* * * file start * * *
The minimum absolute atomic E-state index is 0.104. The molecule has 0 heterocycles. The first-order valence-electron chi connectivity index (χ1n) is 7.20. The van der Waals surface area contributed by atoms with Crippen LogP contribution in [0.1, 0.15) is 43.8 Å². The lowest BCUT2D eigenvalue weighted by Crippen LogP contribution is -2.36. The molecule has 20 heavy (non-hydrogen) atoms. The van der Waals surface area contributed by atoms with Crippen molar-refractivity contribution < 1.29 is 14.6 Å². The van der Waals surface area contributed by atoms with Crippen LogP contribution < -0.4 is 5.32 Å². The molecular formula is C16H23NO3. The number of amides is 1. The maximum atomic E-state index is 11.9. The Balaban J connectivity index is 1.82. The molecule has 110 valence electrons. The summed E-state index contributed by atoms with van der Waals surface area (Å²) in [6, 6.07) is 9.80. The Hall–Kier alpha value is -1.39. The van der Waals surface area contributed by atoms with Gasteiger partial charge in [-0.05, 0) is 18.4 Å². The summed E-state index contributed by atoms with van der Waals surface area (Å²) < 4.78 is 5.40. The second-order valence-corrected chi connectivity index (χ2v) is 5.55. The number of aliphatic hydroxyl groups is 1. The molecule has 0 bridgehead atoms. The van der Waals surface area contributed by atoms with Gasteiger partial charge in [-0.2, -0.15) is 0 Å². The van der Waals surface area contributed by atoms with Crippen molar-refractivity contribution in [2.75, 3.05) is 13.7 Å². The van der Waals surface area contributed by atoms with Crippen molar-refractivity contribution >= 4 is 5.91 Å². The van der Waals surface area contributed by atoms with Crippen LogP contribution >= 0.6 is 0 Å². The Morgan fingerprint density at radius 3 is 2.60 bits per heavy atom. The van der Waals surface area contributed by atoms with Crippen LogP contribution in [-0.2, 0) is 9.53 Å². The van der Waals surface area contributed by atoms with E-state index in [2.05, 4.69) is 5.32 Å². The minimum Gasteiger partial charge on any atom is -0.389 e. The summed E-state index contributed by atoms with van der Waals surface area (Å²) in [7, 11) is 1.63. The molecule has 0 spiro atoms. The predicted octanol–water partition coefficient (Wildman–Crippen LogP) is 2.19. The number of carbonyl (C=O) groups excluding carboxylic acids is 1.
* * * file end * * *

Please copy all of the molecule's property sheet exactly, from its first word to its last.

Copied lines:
The minimum absolute atomic E-state index is 0.104. The molecule has 0 heterocycles. The first-order valence-electron chi connectivity index (χ1n) is 7.20. The van der Waals surface area contributed by atoms with Crippen LogP contribution in [0.1, 0.15) is 43.8 Å². The lowest BCUT2D eigenvalue weighted by Crippen LogP contribution is -2.36. The molecule has 20 heavy (non-hydrogen) atoms. The van der Waals surface area contributed by atoms with Crippen molar-refractivity contribution < 1.29 is 14.6 Å². The van der Waals surface area contributed by atoms with Crippen LogP contribution < -0.4 is 5.32 Å². The molecular formula is C16H23NO3. The number of amides is 1. The maximum atomic E-state index is 11.9. The Balaban J connectivity index is 1.82. The molecule has 110 valence electrons. The summed E-state index contributed by atoms with van der Waals surface area (Å²) in [6, 6.07) is 9.80. The Hall–Kier alpha value is -1.39. The van der Waals surface area contributed by atoms with Gasteiger partial charge in [-0.05, 0) is 18.4 Å². The summed E-state index contributed by atoms with van der Waals surface area (Å²) < 4.78 is 5.40. The second-order valence-corrected chi connectivity index (χ2v) is 5.55. The number of aliphatic hydroxyl groups is 1. The molecule has 0 bridgehead atoms. The van der Waals surface area contributed by atoms with Gasteiger partial charge in [-0.2, -0.15) is 0 Å². The van der Waals surface area contributed by atoms with Crippen molar-refractivity contribution in [2.75, 3.05) is 13.7 Å². The van der Waals surface area contributed by atoms with Crippen molar-refractivity contribution >= 4 is 5.91 Å². The van der Waals surface area contributed by atoms with Crippen LogP contribution >= 0.6 is 0 Å². The Morgan fingerprint density at radius 3 is 2.60 bits per heavy atom. The van der Waals surface area contributed by atoms with Crippen LogP contribution in [-0.2, 0) is 9.53 Å². The van der Waals surface area contributed by atoms with E-state index in [2.05, 4.69) is 5.32 Å². The minimum Gasteiger partial charge on any atom is -0.389 e. The summed E-state index contributed by atoms with van der Waals surface area (Å²) in [7, 11) is 1.63. The molecule has 0 spiro atoms. The predicted octanol–water partition coefficient (Wildman–Crippen LogP) is 2.19. The number of carbonyl (C=O) groups excluding carboxylic acids is 1.